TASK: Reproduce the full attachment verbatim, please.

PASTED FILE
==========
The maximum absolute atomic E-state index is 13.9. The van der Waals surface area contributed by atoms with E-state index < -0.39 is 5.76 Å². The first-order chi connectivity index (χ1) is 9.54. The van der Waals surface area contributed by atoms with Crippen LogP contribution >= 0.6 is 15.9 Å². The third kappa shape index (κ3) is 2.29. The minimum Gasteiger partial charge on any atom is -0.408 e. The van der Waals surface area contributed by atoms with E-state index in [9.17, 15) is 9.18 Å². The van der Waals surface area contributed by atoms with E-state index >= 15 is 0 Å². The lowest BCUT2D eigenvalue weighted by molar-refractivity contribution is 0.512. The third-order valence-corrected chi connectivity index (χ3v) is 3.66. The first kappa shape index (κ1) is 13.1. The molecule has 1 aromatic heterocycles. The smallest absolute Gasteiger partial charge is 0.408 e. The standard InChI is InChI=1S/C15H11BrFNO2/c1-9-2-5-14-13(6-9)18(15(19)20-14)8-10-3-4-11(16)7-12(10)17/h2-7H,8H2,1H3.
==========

The maximum absolute atomic E-state index is 13.9. The van der Waals surface area contributed by atoms with E-state index < -0.39 is 5.76 Å². The first-order chi connectivity index (χ1) is 9.54. The van der Waals surface area contributed by atoms with Crippen LogP contribution >= 0.6 is 15.9 Å². The third kappa shape index (κ3) is 2.29. The minimum Gasteiger partial charge on any atom is -0.408 e. The van der Waals surface area contributed by atoms with E-state index in [9.17, 15) is 9.18 Å². The van der Waals surface area contributed by atoms with E-state index >= 15 is 0 Å². The lowest BCUT2D eigenvalue weighted by molar-refractivity contribution is 0.512. The third-order valence-corrected chi connectivity index (χ3v) is 3.66. The first kappa shape index (κ1) is 13.1. The molecule has 1 aromatic heterocycles. The smallest absolute Gasteiger partial charge is 0.408 e. The standard InChI is InChI=1S/C15H11BrFNO2/c1-9-2-5-14-13(6-9)18(15(19)20-14)8-10-3-4-11(16)7-12(10)17/h2-7H,8H2,1H3.